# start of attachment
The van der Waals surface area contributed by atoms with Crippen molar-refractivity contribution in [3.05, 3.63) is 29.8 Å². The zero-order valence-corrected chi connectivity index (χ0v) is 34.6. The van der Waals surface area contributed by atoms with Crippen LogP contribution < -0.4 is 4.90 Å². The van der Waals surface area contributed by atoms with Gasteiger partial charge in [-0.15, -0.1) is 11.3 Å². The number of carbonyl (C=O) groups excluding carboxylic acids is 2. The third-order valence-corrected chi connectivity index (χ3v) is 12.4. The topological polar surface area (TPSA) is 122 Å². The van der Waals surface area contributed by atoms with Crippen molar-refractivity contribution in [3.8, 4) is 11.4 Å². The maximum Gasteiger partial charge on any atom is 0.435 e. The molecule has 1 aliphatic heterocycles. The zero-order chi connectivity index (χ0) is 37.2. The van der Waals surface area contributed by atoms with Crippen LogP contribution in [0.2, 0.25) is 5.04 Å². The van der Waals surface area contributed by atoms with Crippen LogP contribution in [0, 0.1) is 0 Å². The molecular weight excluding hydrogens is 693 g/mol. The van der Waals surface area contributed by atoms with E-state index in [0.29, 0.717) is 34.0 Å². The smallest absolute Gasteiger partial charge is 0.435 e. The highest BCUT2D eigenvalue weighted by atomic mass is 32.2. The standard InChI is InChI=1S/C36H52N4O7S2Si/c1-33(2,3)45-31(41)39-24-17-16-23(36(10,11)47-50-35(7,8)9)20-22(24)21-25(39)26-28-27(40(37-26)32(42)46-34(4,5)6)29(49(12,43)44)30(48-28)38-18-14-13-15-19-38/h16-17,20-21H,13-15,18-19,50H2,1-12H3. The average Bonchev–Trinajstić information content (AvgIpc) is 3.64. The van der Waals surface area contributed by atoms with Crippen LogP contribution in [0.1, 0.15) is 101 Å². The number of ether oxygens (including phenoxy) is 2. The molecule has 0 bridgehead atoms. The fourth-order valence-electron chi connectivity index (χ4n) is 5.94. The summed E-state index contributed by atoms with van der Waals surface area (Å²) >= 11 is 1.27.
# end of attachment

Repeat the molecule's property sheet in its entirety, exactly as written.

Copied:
The van der Waals surface area contributed by atoms with Crippen molar-refractivity contribution in [3.05, 3.63) is 29.8 Å². The zero-order valence-corrected chi connectivity index (χ0v) is 34.6. The van der Waals surface area contributed by atoms with Crippen LogP contribution < -0.4 is 4.90 Å². The van der Waals surface area contributed by atoms with Gasteiger partial charge in [-0.15, -0.1) is 11.3 Å². The number of carbonyl (C=O) groups excluding carboxylic acids is 2. The third-order valence-corrected chi connectivity index (χ3v) is 12.4. The topological polar surface area (TPSA) is 122 Å². The van der Waals surface area contributed by atoms with Crippen molar-refractivity contribution in [3.8, 4) is 11.4 Å². The maximum Gasteiger partial charge on any atom is 0.435 e. The molecule has 1 aliphatic heterocycles. The zero-order chi connectivity index (χ0) is 37.2. The van der Waals surface area contributed by atoms with Crippen LogP contribution in [0.2, 0.25) is 5.04 Å². The van der Waals surface area contributed by atoms with Crippen LogP contribution in [0, 0.1) is 0 Å². The molecular weight excluding hydrogens is 693 g/mol. The van der Waals surface area contributed by atoms with E-state index in [0.29, 0.717) is 34.0 Å². The smallest absolute Gasteiger partial charge is 0.435 e. The highest BCUT2D eigenvalue weighted by atomic mass is 32.2. The standard InChI is InChI=1S/C36H52N4O7S2Si/c1-33(2,3)45-31(41)39-24-17-16-23(36(10,11)47-50-35(7,8)9)20-22(24)21-25(39)26-28-27(40(37-26)32(42)46-34(4,5)6)29(49(12,43)44)30(48-28)38-18-14-13-15-19-38/h16-17,20-21H,13-15,18-19,50H2,1-12H3. The average Bonchev–Trinajstić information content (AvgIpc) is 3.64. The van der Waals surface area contributed by atoms with Crippen LogP contribution in [0.1, 0.15) is 101 Å². The number of ether oxygens (including phenoxy) is 2. The molecule has 0 bridgehead atoms. The fourth-order valence-electron chi connectivity index (χ4n) is 5.94. The summed E-state index contributed by atoms with van der Waals surface area (Å²) >= 11 is 1.27.